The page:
Future Generations University Alumni


Practicum Summary: Using Sports for Social Development and Promoting a Better Image of Cité Soleil

In her research practicum, Savela examines the relationship between sports and other collaborative games and whether or not Future Generations Haiti could use sports to encourage a gradual change in the trends and evolution of prejudices between residents of the community of Cité Soleil in Port-au-Prince, Haiti. Historically, sports games have been used as a method of social integration and unification between people from different cultures and walks of life, as well as a way to instill national pride among citizens. Savela bases her theory that sports can help in unifying the slums in Cité Soleil on the thoughts of M. Ban Ki-Moon, who is the Secretariat General of the United Nations. He claims that sports are an important factor in social change and peace, and contribute to the achievement of the Millennium Development goals set up by the United Nations. In Savela’s research, questionnaires, interviews, and documentaries were used to access whether the relations between citizens living inside and outside of Cité Soleil could improve due to unification through sports. Savela concludes that while sports cannot be used as a development tool on its own, sports events between communities can foster psychological comfort needed to boost morale, unify citizens and break down sociocultural and economic borders— all circumstances required to pave the way for peace.


Practicum Summary: Konbit: Finding Haitian Solidarity in Modern Times

In Louino Robillard’s research practicum, he examines the tradition of Konbit in Haiti, a system rooted in rural Haiti in which peasants help each other cultivate the earth. Over the years, Haiti has steadily grown more dependent on foreign aid, causing Haiti to become known as the “Republic of NGOs.” Realizing the negative effects that foreign aid has inflicted, including a representation of Haiti as a backward, poor, charity case, Robillard sought to focus his research on a current success in Haiti– the aforementioned Konbit system. This study uses qualitative research in order to determine how people are performing konbit and the ways in which konbit is interpreted and understood amongst practitioners. Using informal consultations with people in different domains and areas across Haiti, Louino discovered that the four areas where konbit is employed are the agriculture, economic, community, and cultural domains. After completing consultations, Louino drafted a questionnaire and developed case studies and informal focus groups to get his results. He concluded that konbit is not just a traditional cooperative, but a “system of solidarity in which Haitians who are motivated by their consciences voluntarily participate in collaborative action that preserves their livelihoods, their cultures, and their interdependence, in any aspect of life.” Louino believes that if Haiti is without a direction, then going back to konbit will restore solidarity among the people. To do this, he recommends entering konbit into the Haitian constitution, teaching konbit in the educational system, educating international aid organizations on konbit, developing politics of konbit, developing a symbol of konbit, and convincing the Haitian Diaspora to collaborate with their hometowns to include the practice of konbit in development.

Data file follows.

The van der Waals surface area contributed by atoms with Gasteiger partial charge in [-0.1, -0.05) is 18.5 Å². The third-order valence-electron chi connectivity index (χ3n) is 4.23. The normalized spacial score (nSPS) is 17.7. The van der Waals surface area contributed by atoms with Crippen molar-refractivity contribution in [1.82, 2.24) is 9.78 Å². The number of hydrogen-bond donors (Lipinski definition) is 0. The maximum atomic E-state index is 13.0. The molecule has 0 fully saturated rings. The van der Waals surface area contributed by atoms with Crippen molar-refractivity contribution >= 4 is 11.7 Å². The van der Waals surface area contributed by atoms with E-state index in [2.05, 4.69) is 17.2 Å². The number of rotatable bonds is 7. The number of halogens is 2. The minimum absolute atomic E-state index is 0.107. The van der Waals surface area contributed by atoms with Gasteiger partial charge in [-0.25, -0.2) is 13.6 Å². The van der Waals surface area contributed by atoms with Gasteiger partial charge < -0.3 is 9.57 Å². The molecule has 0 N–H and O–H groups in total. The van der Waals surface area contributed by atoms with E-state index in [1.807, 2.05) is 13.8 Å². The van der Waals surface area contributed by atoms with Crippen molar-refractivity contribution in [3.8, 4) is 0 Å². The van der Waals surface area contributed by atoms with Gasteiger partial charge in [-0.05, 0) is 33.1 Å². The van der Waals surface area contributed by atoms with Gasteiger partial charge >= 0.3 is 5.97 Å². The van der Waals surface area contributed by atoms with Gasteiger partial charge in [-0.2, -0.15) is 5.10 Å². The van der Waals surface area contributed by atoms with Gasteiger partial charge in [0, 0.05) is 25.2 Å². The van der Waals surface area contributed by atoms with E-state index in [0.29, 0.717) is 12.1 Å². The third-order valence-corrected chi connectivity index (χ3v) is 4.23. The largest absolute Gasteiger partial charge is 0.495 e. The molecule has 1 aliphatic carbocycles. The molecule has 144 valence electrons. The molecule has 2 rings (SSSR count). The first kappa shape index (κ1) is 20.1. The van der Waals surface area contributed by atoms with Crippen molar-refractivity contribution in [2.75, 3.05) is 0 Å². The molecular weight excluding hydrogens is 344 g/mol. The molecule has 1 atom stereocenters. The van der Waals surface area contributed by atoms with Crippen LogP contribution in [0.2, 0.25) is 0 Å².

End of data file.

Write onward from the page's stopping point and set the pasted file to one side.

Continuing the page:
Practicum Summary: Mobilizing the capacity of families and local providers in the rehabilitation in post-earthquake Haiti: A Multiple Case Study Report

McLennan explores the history of Haiti and its relationship with international aid agencies, and analyzes the long-term effects of these agencies in Haiti after the earthquake disaster in 2010. Through her research and personal experience as a rehabilitation worker, McLennan that post earthquake disaster relief efforts in Haiti lack on emphasis on local capacity building, and largely disregards the needs of the disabled population– which increased significantly after the earthquake. McLennan concludes that relief efforts would be more effective and development initiatives more successful if the focus was on building local leadership skills that help mobilize beneficiaries and providers that are not dependent on outside agencies and expertise.




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